If you’re not sure thawed yeast is still effective, give it a try. This way, you’ll know for sure if yours will do its job as a leavening agent. Or, put another way, that your freshly mixed dough will go from this:
Fresh yeast freezing experiment
Here is a detailed record of what I did as part of the yeast freezing experiment.
May 16, 2020
That is the day I froze the fresh yeast and started the experiment. Many of the photos in the article are from that day. You can see how I froze the blocks in the video attached to this article.
May 20, 2020 (4 days after freezing)
Today was the first time I tried using frozen thawed yeast. I have done it only four days after freezing the blocks to test as quickly as possible if the process works.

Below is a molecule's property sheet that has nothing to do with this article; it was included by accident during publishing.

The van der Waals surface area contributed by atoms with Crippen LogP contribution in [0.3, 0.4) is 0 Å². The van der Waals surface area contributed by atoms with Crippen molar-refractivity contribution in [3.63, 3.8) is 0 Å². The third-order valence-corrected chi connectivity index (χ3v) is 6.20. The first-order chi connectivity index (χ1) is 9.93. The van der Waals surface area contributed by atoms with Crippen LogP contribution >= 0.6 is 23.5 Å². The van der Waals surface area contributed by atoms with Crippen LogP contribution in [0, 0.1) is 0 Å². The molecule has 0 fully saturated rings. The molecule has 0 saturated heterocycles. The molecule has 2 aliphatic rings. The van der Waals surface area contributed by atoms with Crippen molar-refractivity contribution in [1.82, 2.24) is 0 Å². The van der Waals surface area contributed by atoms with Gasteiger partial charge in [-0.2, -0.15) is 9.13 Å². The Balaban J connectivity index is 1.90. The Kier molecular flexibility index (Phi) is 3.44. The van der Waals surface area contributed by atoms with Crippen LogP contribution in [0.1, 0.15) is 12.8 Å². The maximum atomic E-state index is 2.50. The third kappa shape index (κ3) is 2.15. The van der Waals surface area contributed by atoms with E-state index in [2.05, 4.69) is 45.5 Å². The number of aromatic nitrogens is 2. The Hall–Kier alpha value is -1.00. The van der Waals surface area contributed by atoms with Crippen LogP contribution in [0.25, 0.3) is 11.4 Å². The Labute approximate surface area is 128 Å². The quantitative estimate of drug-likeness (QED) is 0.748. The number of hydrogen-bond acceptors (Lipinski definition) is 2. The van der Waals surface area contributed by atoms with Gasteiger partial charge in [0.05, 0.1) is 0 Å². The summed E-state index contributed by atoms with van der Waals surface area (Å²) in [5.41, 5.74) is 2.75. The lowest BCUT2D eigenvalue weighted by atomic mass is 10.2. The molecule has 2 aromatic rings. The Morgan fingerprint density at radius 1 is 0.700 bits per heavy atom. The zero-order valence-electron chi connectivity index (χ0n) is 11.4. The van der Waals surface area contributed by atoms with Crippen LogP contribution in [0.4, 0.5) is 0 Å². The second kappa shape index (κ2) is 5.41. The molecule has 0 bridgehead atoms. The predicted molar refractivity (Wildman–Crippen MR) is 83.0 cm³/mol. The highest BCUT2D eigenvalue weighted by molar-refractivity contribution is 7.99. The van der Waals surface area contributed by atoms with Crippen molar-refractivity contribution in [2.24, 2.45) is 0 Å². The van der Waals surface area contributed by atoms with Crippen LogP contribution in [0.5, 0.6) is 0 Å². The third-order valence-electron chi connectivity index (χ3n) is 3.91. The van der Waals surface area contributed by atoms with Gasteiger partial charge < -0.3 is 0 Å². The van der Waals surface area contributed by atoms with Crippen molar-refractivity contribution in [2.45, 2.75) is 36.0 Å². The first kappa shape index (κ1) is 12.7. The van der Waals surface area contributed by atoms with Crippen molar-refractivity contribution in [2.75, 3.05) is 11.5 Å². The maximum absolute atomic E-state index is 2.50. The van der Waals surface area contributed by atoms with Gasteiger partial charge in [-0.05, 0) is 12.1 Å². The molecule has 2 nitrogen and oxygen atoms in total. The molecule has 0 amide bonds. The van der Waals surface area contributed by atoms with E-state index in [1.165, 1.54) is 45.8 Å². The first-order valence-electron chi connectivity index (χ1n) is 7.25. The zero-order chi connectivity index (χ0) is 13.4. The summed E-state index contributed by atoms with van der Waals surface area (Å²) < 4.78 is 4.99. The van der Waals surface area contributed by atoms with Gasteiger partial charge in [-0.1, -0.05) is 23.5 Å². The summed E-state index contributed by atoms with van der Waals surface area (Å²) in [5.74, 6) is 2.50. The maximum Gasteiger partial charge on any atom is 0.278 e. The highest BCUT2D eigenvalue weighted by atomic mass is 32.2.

I transferred a block to the fridge yesterday, so it would be ready in the morning for another batch of buns (or hamburger buns, some of which I freeze).
Thawed yeast worked perfectly. Try it for yourself:
This time I opted to make four larger buns instead of the six smaller ones you can see in the previous photos. Are here:
May 24, 2020 (8 days after freezing)
Today I used another cube of frozen yeast and baked another 4 hamburger buns. Even an article answering the question “Can hamburger buns be frozen?”, since my wife and I only need two at a time.
Once again, I put the cube in the fridge overnight, and started working on the muffins in the morning. And again, the yeast worked perfectly. This is what the rising mass looks like:
And here are the burgers we made